The case for debt repudiation, which questions the legality of debts owed by the Global South to the Global North, and Truth and Reconciliation processes, are part of the ‘reparations tradition’ – a pan-African derived momentum for Global Solidarity for liberation and the realisation of the rights of the oppressed all across the world, of which decolonisation is one approach. For so long we have been told that the system is not broken, but that the problem is that we are not all part of it. Reparations is a completely different lens – the system is the problem. Steps towards acknowledging, dismantling and in some situations, reshaping the structures of our world are needed. Reparations movements base their vision for the future in hopefulness and restoration, and they continue a long line of political resistance to neocolonialism as we saw in the 1950s and 1960s, when many African national leaders challenged a Western-led approach to development and tried to take control of their own agenda – from Kwame Nkrumah in Ghana to Govan Mbeki in South Africa. Alongside African socialism, the New International Economic Order comprising Non-Aligned Nations was another key alternative perspective critiquing rising inequality and calling for a replacement of the Bretton Woods system.
Going forward, achieving racial justice requires that people across the world who are enduring oppression have their power restored along with meaningful self-determination as aspects of the restitution dimension of reparations under international law. International financial institutions’ (IFIs) implication in the history of a number of countries provides the justification for such reparations. From 1908 onward, Belgium’s occupation of Congo was a horrific regime and included massive expropriation of assets. In July this year, after campaigning, the Belgian parliament announced the establishment of a commission to examine the country’s colonial past. The detrimental role of the World Bank is important here. In the 1950s, King Leopold II of Belgium ran up debt that financed projects in Belgian Congo, some of which was spent in Belgium. In 1960, this debt was unfairly transferred to the Congolese people at independence.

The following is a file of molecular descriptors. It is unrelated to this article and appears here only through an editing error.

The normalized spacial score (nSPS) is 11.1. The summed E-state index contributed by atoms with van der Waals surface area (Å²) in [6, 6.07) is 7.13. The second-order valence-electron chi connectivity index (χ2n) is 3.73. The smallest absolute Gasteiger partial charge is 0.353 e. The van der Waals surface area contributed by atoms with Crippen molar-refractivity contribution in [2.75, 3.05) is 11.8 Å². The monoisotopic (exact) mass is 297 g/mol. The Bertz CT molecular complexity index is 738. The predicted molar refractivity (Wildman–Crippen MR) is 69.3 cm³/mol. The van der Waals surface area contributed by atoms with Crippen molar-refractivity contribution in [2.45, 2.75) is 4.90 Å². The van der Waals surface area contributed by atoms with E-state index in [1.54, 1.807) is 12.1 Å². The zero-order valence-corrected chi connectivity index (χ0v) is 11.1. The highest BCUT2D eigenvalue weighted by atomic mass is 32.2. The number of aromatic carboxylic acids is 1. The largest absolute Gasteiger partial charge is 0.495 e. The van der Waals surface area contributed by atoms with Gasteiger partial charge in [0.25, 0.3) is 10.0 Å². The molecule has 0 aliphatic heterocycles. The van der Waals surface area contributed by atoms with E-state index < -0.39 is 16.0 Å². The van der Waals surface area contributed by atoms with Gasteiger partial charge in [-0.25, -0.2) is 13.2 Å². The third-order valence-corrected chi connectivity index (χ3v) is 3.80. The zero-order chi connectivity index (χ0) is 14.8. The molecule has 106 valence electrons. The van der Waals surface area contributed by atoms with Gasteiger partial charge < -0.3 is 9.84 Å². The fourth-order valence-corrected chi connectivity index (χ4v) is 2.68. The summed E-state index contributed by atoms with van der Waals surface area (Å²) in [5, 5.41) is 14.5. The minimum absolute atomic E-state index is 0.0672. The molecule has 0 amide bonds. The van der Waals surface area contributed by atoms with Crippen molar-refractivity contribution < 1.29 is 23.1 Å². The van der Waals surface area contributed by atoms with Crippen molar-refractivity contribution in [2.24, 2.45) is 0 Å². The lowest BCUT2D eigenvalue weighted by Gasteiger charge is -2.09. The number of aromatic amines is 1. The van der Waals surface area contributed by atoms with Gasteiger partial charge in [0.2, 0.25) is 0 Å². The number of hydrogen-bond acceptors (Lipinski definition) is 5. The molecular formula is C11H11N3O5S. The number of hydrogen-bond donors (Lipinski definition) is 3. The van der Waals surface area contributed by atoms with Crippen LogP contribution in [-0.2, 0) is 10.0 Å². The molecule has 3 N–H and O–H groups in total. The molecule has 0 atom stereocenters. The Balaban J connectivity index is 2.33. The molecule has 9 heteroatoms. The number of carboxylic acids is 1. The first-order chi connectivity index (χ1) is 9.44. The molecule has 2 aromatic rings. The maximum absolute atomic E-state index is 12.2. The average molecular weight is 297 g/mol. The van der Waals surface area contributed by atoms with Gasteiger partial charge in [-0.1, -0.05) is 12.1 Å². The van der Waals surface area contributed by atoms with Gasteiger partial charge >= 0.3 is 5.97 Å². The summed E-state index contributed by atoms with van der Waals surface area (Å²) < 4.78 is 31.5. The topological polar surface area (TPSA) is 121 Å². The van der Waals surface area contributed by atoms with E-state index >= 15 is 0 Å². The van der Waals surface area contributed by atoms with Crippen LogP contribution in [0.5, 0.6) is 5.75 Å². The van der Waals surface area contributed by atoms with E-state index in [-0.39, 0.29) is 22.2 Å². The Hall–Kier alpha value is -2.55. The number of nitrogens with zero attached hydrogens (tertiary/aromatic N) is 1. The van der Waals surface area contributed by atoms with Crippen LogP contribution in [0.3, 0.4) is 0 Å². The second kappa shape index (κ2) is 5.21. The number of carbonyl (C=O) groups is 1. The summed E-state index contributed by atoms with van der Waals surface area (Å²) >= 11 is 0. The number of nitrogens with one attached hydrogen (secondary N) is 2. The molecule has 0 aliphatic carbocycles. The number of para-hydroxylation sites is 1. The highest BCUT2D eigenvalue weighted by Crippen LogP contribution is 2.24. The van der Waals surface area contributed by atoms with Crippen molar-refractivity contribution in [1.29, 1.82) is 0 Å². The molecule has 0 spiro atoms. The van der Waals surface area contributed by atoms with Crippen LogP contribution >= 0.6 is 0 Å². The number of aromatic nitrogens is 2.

According to the Committee for the Abolition of Illegitimate Debt, this was clearly illegal under international law and unthinkable for Patrice Lumumba, prime minister of the new state’s first government, to pay back. Congo’s current unsustainable debt load, which exists in part due to the unwillingness of the World Bank and IMF to write off odious debts, continues to this day.
Tunisia’s truth and reconciliation process offers another example of the case for reparations in relation to IFI culpability. On 16 July 2019, Tunisia’s Truth and Dignity Commission published memoranda to the World Bank and the IMF, as well as to France, seeking reparations for Tunisian victims of human rights violations.
The commission, established in 2013 following the Tunisian Revolution of 2011, found that the IMF and World Bank bear “a share of responsibility” for social unrest linked to historic structural adjustment policies. It claimed that both institutions pushed the Tunisian government to freeze wages and recruitment in the civil service, and reduce subsidies on basic consumer goods, which led to social crises and conflicts. The commission called for three acts of reparation: Apology, financial compensation to victims, and cancellation of Tunisia’s multilateral debt to these institutions. The IMF and the World Bank failed to respond to the commission’s calls, while Tunisia once again had to resort to borrowing from the IMF to respond to the Covid-19 pandemic in April. Alongside the case of Belgium and Tunisia, there are several other cases for reparative justice with leaders of countries that were once subjugated sending powerful messages at this year’s UN General Assembly in September.